Post by phones emergency telephone numbers (fire, police, ambulance, etc.). You may not have time in an emergency to look up critical numbers.
Teach all responsible family members how and when to turn off the water, gas, and electricity at the main switches or valves. Keep necessary tools near gas and water shut-off valves. Turn off utilities only if you suspect a leak or damaged lines, or if you are instructed to do so by authorities. If you turn the gas off, you will need a professional to turn it back on. Paint shut-off valves with white or fluorescent paint to increase visibility. Attach a shut-off valve wrench or other special tool in a conspicuous place close to the gas and water shut-off valves.
Check if you have adequate insurance coverage. Ask your insurance agent to review your current policies to ensure that they will cover your home and belongings adequately. Homeowner's insurance does not cover flood losses. If you are a renter, your landlord's insurance does not protect your personal property; it only protects the building. Renter's insurance pays if a renter's property is damaged or stolen. Contact your insurance agent for more information.
Install smoke alarms on each level of your home, especially near bedrooms. Smoke alarms cut nearly in half your chances of dying in a home fire. Smoke alarms sense abnormal amounts of smoke or invisible combustion gases in the air. They can detect both smoldering and flaming fires. Many areas are now requiring hard-wired smoke alarms in new homes.
Get training from your fire department on how to use your fire extinguisher (A-B-C type), and show family members where extinguishers are kept. Different extinguishers operate in different ways. Unless responsible family members know how to use your particular model, they may not be able to use it effectively. There is no time to read directions during an emergency. Only adults should handle and use extinguishers.
Conduct a home hazard hunt. During a disaster, ordinary objects in your home can cause injury or damage. Anything that can move, fall, break, or cause a fire is a home hazard. For example, during an earthquake or a tornado, a hot water heater or a bookshelf could turn over or pictures hanging over a couch could fall and hurt someone. Look for electrical, chemical, and fire hazards. Contact your local fire department to learn about home fire hazards. Inspect your home at least once a year and fix potential hazards.
Stock emergency supplies and assemble a Disaster Supplies Kit. (See the "Disaster Supplies Kit" section.) Keep enough supplies in your home to meet your needs for at least three days. Assemble a Disaster Supplies Kit with items you may need in case of an evacuation. Store these supplies in sturdy, clearly labeled, easy-to-carry containers, such as plastic totes, backpacks or duffel bags.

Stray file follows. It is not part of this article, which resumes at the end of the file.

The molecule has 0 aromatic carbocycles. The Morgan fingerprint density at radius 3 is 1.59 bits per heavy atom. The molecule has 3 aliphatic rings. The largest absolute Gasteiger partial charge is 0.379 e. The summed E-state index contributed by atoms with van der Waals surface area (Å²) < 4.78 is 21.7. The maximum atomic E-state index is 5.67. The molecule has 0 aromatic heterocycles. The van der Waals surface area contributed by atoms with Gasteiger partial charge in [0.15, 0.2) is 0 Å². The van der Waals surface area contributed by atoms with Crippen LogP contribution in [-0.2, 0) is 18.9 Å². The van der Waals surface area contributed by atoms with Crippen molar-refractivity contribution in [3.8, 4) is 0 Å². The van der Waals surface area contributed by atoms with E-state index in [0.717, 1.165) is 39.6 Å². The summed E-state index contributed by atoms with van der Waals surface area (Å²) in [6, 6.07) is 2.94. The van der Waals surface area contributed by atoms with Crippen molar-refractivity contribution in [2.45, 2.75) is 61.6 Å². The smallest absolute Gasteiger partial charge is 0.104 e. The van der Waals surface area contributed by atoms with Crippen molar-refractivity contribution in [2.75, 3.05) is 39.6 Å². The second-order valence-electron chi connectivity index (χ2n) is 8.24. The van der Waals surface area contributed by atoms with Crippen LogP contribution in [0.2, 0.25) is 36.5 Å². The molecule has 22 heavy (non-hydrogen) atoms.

Keep a smaller Disaster Supplies Kit in the trunk of your car. If you become stranded or are not able to return home, having these items will help you to be more comfortable.
Keep a portable, battery-operated radio or television and extra batteries. Maintaining a communications link with the outside is a step that can mean the difference between life and death. Make sure that all family members know where the portable, battery-operated radio or television is located, and always keep a supply of extra batteries.
NOAA Weather Radio with a tone-alert feature. NOAA Weather Radio is the best means to receive warnings from the National Weather Service. The National Weather Service continuously broadcasts updated weather warnings and forecasts that can be received by NOAA Weather Radios, which are sold in many electronics stores. It is recommended to purchase a NOAA Weather Radio that has both a battery backup and a Specific Area Message Encoder (SAME) feature, which automatically alerts you when a watch or warning is issued for your county, giving you immediate information about a life-threatening situation.
Take a First Aid and CPR class. Have your family learn basic safety measures, such as First Aid and CPR. These are critical skills that can save a life.
Plan home escape routes. Determine the best escape routes from your home in preparation for a fire or other emergency that would require you to leave the house quickly. Find two ways out of each room.
Find the safe places in your home for each type of disaster. Different disasters often require different types of safe places. While basements are appropriate for tornadoes, they could be deadly in a major chemical emergency.
Make two photocopies of vital documents and keep the originals in a safe deposit box. Keep one copy in a safe place in the house, and give the second copy to an out-of-town friend or relative. Vital documents such as birth and marriage certificates, tax records, credit card numbers, financial records, and wills and trusts can be lost during disasters.
Make a complete inventory of your home, garage, and surrounding property. The inventory can be either written or videotaped. Include information such as serial numbers, make and model numbers, physical descriptions, and price of purchases (receipts, if possible). This list could help you prove the value of what you owned if your possessions are damaged or destroyed and can help you to claim deductions on taxes. Be sure to include expensive items such as sofas, chairs, tables, beds, chests, wall units, and any other furniture too heavy to move. Do this for all items in your home, on all levels. Then store a copy of the record somewhere away from home, such as in a safe deposit box.